Have to be carefull, though; defelecting EM waves around a metal object sitting in salt water within an envelope of warm humid air MIGHT set up a magnetic field that would cause the ship to phase out of our continuum, leaving people half-sunk into the deckplates or vanished without a trace...
  7. Aug 9, 2003 #6

    Wearing out that VHS tape of a certain movie I see. :wink:
  8. Aug 9, 2003 #7
    Yes. The process is called 'total reflection', and works only for incident angles larger (wrt. to the vertical) than a certain limit which can be calculated from the ratio of refractive indices (in this case dense air/thin air).

    This also means that the rays in question come from the sky rather than the sun, that's why the patches appear blueish-white. And yes, I've often seen it, but never photographed it. Should work, though.
    Last edited: Aug 9, 2003
  9. Aug 10, 2003 #8

    Chi Meson

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    If you can see it (and it's not a halucination), you can photograph it. Visible light obeys the same laws as they travel through the lens in your camera as when they travel through the lens in your eye.

    By halucination, I am referring to all tricks of the mind that occur under many varied circumstances. A "mirage" that two people can see is no such trick, but actual photons of light that have had their paths altered by the well-known physical phenomena of refraction and reflection.

    Lots of science fiction writers and fans of phantasy will disagree with me, but if they do, then they are in the wrong forum.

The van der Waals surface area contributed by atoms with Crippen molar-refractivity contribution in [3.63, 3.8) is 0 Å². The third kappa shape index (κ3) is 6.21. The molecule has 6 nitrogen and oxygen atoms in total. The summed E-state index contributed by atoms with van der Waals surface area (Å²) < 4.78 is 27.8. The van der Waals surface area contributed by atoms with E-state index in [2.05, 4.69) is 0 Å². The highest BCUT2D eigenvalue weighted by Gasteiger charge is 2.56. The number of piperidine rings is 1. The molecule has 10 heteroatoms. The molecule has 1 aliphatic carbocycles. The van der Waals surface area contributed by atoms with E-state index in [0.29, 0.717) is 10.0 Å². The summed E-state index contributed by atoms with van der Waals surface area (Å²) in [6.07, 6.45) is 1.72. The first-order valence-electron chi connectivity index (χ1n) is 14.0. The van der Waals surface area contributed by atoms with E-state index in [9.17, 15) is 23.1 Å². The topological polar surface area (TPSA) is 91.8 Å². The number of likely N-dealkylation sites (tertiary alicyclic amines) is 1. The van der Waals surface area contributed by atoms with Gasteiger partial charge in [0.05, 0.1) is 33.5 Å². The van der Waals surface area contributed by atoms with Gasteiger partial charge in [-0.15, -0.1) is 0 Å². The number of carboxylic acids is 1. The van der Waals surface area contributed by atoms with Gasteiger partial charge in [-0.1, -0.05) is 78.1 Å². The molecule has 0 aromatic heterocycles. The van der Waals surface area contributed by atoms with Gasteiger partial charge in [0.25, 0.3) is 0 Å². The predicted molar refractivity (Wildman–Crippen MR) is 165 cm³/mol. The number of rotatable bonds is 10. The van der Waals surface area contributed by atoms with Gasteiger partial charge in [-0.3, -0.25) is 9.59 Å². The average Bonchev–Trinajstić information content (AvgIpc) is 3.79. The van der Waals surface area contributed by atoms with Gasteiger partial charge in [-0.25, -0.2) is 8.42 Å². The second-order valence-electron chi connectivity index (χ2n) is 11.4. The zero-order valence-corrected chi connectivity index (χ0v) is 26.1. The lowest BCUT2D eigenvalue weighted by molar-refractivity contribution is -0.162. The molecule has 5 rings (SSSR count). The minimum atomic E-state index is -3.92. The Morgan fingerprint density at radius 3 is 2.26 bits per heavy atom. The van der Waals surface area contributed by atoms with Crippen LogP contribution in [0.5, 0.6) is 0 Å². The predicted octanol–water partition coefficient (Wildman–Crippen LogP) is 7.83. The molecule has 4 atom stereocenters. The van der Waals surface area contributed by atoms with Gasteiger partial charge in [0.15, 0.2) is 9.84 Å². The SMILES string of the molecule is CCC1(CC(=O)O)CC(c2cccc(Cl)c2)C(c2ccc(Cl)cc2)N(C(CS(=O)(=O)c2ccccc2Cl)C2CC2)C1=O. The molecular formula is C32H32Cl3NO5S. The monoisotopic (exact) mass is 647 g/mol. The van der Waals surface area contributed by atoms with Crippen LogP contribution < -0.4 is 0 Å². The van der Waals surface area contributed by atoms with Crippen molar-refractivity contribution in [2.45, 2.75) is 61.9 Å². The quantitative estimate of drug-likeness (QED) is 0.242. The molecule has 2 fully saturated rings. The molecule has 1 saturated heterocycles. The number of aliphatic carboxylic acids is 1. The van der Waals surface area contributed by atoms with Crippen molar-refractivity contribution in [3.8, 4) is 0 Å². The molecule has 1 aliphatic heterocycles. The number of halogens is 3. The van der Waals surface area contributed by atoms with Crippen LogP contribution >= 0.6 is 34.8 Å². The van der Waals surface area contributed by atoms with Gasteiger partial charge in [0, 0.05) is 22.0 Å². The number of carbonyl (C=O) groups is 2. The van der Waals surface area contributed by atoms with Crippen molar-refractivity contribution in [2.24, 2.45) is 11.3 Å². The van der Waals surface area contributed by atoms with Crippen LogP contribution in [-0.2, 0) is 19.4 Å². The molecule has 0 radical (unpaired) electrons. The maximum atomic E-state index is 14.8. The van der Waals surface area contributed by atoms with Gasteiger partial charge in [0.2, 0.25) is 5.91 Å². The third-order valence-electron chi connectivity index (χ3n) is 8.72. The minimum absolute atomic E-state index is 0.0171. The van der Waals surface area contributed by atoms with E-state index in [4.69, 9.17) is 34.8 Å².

Last edited: Aug 10, 2003
  10. Aug 10, 2003 #9
  11. Aug 10, 2003 #10
    Wow, arcnets! That's exactly what I was talking about. I'm glad to know that I wasn't just going crazy.:smile:
  12. Aug 10, 2003 #11


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    Next time you see a mirage on the highway, look at it closely. Frequently you can see the reflection of trees or telephone poles as well as the sky. When you get a chance ot observe these other things reflected then it becomes obvious that the mirage is but a mirror on the road.

    I have also made a very strong sugar solution in a straight sided clear bowl. When such a solution is left undistrubed it forms a density gradient, with a higer concentration of sugar near the bottom of the dish. I then pointed a laser into the side of dish. The beam was bent till it reflected off the bottom of the dish and then was again bent back to its original path. The intire path of the beam was visible due to dispresion from the particles in the solution. The gradient in the sugar solution behaved in the same manner as the density gradient of hot air near the roads surface.
  13. Aug 11, 2003 #12
    Those reflections are also what have led mant a deser traveler to their doom. I wonder if the heat could take the reflection we see and add other halucinations to it to make it seem more believable.
  14. Aug 11, 2003 #13


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    It's not just the heat. In general, people often see what they want to see - it is programmed as part of our brains. So I agree, you brain may well act in misinterpreting confusing and perhaps contradictory information.